One of the many advantages to feeding a home-prepared ground or prey model diet (see A Prey Model / Whole Prey Feeding Guide) is the ability to customize the menu to suit your cat’s needs.
Like so many of us, I have a multi-cat household – three older siblings (Allen, Rachel and Meghan), two younger siblings (Spencer and Heather), and one middle child (Ralph). Cats, like people, are individuals with their own particular preferences and problems; catering to these preferences and addressing specific problems can be interesting, to say the least.
Shortly after Spencer’s adoption and integration into my clowder, it became obvious he was a gulper and a glutton. Many cats will self-regulate, but there are some that seem born with a bottomless pit for a tummy and a vacuum for a mouth. These cats can scarf their meals down in an eye blink and are always on the lookout for more. Spencer would, in fact, clean all six cats’ plates and mine, too, given half a chance.
Slowing him down is easy. When I prepare their meals, I cut very large pieces for my little glutton. Everyone else gets two good size pieces of meat to gnaw on, but Spencer gets one large chunk he has to work hard to cut down. By the time he’s finished, everyone else is, too. Tweak!
While transitioning my cats to raw (Taking the Plunge!), I noticed Rachel was more easily discouraged by tough meat and bones than her housemates. The slicing, tearing, and scissoring actions required to cut through meat and tendons and break down bones are very important to dental health, so this was a concern to me. To help her gain the confidence she needed to deal with these meals, I cut her tougher meats, like beef round pieces and chicken gizzards, into smaller pieces and used kitchen shears to pre-break the bones in her bone-in meals. Today, Rachel can handle any size meat chunks and requires no help in polishing off her bone-in meals. Tweak!
Not too long after that, I realized Allen needed a little more bone in his diet in comparison to the other cats to keep his digestive system regular. Easy tweak! One extra chicken wing piece per bone-in meal.
A month later, I increased my cats’ organ meals from two to four servings a week and cut the serving sizes in half. This eliminated the soft stools I was occasionally still seeing and reduced the likelihood of organ-rich upset tummies, something I had only seen once or twice, but wanted to avoid completely. Tweak!
Got an overweight cat? Skin your chicken, turkey, and other bird-related products before feeding. Got a skinny cat? Give him some of the skin from your other cat’s meal! You can do the same for cats with metabolisms that run in either direction – reduce or increase the fat content, without over- or under-feeding any other ingredient. All of my cats are at a healthy weight, but Meghan has a slow metabolism and routinely gets less fat and skin than the other cats, while Rachel has a faster metabolism, and can be a picky eater, so she gets more fat to keep the weight on as well as feed her energy levels.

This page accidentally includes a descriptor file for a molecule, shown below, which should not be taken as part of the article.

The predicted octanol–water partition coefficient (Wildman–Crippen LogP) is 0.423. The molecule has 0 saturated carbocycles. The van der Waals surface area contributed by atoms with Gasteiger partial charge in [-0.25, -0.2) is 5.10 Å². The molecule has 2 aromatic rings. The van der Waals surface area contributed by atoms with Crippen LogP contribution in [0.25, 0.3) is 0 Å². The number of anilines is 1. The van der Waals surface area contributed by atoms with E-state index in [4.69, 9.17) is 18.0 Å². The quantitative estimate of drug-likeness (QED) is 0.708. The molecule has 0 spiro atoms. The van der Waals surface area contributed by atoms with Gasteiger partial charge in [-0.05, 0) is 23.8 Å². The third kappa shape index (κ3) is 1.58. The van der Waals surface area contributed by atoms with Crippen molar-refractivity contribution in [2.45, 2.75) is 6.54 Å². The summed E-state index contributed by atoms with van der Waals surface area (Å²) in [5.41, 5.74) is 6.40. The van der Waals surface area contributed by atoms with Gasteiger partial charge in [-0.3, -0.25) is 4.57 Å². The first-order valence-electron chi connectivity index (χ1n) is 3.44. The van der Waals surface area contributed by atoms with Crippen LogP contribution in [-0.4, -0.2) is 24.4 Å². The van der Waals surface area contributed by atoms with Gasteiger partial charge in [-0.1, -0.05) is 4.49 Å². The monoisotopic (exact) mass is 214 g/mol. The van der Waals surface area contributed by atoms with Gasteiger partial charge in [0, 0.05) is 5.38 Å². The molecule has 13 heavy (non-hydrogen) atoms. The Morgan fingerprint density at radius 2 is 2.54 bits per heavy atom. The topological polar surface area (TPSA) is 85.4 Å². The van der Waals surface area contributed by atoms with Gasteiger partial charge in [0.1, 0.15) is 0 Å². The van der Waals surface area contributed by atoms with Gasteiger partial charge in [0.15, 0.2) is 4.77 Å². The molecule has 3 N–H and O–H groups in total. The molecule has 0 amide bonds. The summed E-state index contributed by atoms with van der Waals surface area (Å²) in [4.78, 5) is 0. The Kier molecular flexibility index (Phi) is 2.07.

Many diseases have nutrition-related components. If your cat becomes ill with one of these and you’re feeding a commercial diet, you can’t adjust the food to address the issue; instead, you have to find an alternative food product and hope your cat will eat it. If you’re feeding a home-prepared diet, however, not only is the likelihood of such an illness occurring immeasurably reduced, but addressing it becomes much easier since you can control every item on your cat’s menu independent of any other item.
Allergies and intolerance to ingredients are frequent occurrences with commercial-fed cats. They can cause vomiting and diarrhea, among other issues, and can lead to irritable bowel disease (IBD). Identifying the culprit ingredient is often very difficult because commercial products contain so many ingredients and additives and not all of them have to be listed on the label. Switching a cat to a home-prepared raw diet allows the owner to enormously simplify the cat’s diet – granting the cat’s digestive system time to recuperate – and then carefully control the addition of new ingredients as the cat’s health improves. Foods that cause problems are easily and quickly identified and removed from the menu.
Home-preparing your cat’s raw food allows you total control over the quality and wholesomeness of the meats and other ingredients that make up those meals, and gives you a flexibility you can’t get with commercially-prepared products. Slowing down aggressive eaters, addressing various metabolic rates and accounting for different digestive sensitivities are just a few of the ways you can tweak these diets to suit your cat’s very special purrsonality.